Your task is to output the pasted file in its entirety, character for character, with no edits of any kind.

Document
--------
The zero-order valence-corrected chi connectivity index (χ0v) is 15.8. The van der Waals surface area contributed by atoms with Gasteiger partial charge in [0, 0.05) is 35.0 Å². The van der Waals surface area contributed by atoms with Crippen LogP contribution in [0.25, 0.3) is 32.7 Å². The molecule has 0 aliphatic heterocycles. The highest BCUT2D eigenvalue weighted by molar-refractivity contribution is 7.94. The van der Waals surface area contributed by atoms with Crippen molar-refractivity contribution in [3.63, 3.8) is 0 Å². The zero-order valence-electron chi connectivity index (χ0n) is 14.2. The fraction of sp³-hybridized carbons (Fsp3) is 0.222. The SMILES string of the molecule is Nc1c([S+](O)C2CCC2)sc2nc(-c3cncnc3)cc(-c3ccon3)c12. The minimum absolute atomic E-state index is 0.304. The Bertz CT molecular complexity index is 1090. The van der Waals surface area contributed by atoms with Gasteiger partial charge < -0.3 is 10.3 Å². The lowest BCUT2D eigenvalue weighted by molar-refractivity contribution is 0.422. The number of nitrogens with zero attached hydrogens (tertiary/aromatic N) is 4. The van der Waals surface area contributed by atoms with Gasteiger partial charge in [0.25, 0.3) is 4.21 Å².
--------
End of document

The zero-order valence-corrected chi connectivity index (χ0v) is 15.8. The van der Waals surface area contributed by atoms with Gasteiger partial charge in [0, 0.05) is 35.0 Å². The van der Waals surface area contributed by atoms with Crippen LogP contribution in [0.25, 0.3) is 32.7 Å². The molecule has 0 aliphatic heterocycles. The highest BCUT2D eigenvalue weighted by molar-refractivity contribution is 7.94. The van der Waals surface area contributed by atoms with Crippen molar-refractivity contribution in [3.63, 3.8) is 0 Å². The zero-order valence-electron chi connectivity index (χ0n) is 14.2. The fraction of sp³-hybridized carbons (Fsp3) is 0.222. The SMILES string of the molecule is Nc1c([S+](O)C2CCC2)sc2nc(-c3cncnc3)cc(-c3ccon3)c12. The minimum absolute atomic E-state index is 0.304. The Bertz CT molecular complexity index is 1090. The van der Waals surface area contributed by atoms with Gasteiger partial charge < -0.3 is 10.3 Å². The lowest BCUT2D eigenvalue weighted by molar-refractivity contribution is 0.422. The number of nitrogens with zero attached hydrogens (tertiary/aromatic N) is 4. The van der Waals surface area contributed by atoms with Gasteiger partial charge in [0.25, 0.3) is 4.21 Å².